Olive oil is a liquid fat originating from the fruit of the olive tree, traditionally extracted by pressing whole olives.
It has sometimes been the secret element to your favorite recipes and seldom your grandmother’s prescription for any skin problem.
As it is counted among the healthiest forms of fat, it is one of the most widely used vegetable oils in use today. It is commonly used in cooking and is also extensively used by the cosmetic and pharmaceutical industries.
The olive tree is, in fact, a traditional tree crop in the Mediterranean Basin, and one of the core food plants in Mediterranean cuisine.
Evidence suggests that olive trees have been cultivated around the Mediterranean since the 8th millennium BC and olive oil was produced as early as the 4th millennium BC.
Today, the top five producers of olive oil by volume are Spain, Morocco, Turkey, Greece, and Italy, while Greece leads in per capita national consumption.
There are three grades of olive oil available: extra virgin olive oil (EVOO), virgin olive oil, and olive pomace oil (OPO). You might be aware that extra virgin olive oil benefits your body in numerous ways and is the best for regular consumption.
Ever Wondered How Olive Oil Is Made?
Given that olive oil is so popular, have you ever wondered how it is made? While most vegetable oils are extracted from seeds, olive oil is among those vegetable fats extracted from the fruit.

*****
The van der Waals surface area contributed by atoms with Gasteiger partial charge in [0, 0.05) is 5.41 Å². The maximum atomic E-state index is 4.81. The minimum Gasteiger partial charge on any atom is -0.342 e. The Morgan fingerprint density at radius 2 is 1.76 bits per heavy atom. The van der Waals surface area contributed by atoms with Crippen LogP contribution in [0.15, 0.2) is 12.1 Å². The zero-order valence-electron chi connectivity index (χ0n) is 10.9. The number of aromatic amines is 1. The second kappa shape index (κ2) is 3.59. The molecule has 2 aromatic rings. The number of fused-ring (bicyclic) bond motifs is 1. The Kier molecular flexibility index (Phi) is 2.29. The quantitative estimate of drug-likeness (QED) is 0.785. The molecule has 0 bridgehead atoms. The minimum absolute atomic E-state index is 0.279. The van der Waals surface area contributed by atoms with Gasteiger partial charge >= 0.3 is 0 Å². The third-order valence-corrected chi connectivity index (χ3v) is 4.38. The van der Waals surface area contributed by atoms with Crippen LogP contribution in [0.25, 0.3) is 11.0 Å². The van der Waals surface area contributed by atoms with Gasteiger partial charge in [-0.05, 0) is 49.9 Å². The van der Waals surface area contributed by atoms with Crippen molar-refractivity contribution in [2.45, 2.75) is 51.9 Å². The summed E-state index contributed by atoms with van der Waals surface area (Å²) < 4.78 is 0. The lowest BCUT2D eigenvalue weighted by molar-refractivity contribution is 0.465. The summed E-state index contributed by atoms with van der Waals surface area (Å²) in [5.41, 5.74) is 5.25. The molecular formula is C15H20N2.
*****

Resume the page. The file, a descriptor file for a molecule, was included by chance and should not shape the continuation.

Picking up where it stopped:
There are several methods of olive oil extraction.
The Traditional Method Of Making Olive Oil
Traditionally, ripe olives are either directly handpicked from the trees or picked up from the ground where they have fallen off.
Then they are cleaned and go through several rounds of crushing, pressing, and rinsing to extract the oil. This oil is then left to settle and separate from the water and other impurities.
The decantation process is repeated many times.
Harvesting And Cleaning
The traditional way of harvesting olives is a time-consuming and labor-intensive process as the olive fruits are handpicked.
After picking, it is time to remove the stems, leaves, twigs, and other debris from the olives. Then the olives are cleaned with water to remove the pesticides and dirt.
The olives are transported to the grinding mills and are processed using traditional grindstones that are vertically mounted and rotate in a tub.
Upon grinding, the olives are reduced to an oily paste from which oil can be extracted.
Separating The Oil From Water And Other Impurities
The next step is to separate the olive oil from the other components in the paste obtained. This is traditionally done with presses.
The oil extracted through pressing is in a raw form and contains many impurities. After several stages of purification, you get traditionally pressed extra virgin olive oil.
The Modern Method Of Extracting Extra Virgin Olive Oil
While extracting oil from olives is an age-old practice, the process went through much modernization in the 20th century, resulting in the extraction of oil that is remarkably superior in quality.